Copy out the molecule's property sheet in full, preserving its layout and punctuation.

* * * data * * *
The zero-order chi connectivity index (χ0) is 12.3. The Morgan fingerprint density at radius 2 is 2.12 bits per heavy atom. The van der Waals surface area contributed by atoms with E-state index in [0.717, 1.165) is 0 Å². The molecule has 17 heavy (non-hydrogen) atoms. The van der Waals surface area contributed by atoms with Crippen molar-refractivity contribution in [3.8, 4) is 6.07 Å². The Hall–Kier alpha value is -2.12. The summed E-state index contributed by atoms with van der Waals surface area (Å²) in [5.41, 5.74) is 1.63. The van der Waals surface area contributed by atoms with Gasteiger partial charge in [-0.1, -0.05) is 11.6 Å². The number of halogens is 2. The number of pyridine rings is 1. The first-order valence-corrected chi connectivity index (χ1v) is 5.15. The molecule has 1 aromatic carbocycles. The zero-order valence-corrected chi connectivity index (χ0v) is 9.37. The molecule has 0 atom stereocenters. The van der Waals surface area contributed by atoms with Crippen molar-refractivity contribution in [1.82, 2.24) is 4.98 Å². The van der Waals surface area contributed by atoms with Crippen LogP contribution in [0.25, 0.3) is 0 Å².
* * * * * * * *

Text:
The zero-order chi connectivity index (χ0) is 12.3. The Morgan fingerprint density at radius 2 is 2.12 bits per heavy atom. The van der Waals surface area contributed by atoms with E-state index in [0.717, 1.165) is 0 Å². The molecule has 17 heavy (non-hydrogen) atoms. The van der Waals surface area contributed by atoms with Crippen molar-refractivity contribution in [3.8, 4) is 6.07 Å². The Hall–Kier alpha value is -2.12. The summed E-state index contributed by atoms with van der Waals surface area (Å²) in [5.41, 5.74) is 1.63. The van der Waals surface area contributed by atoms with Gasteiger partial charge in [-0.1, -0.05) is 11.6 Å². The number of halogens is 2. The number of pyridine rings is 1. The first-order valence-corrected chi connectivity index (χ1v) is 5.15. The molecule has 1 aromatic carbocycles. The zero-order valence-corrected chi connectivity index (χ0v) is 9.37. The molecule has 0 atom stereocenters. The van der Waals surface area contributed by atoms with Crippen molar-refractivity contribution in [1.82, 2.24) is 4.98 Å². The van der Waals surface area contributed by atoms with Crippen LogP contribution in [0.25, 0.3) is 0 Å².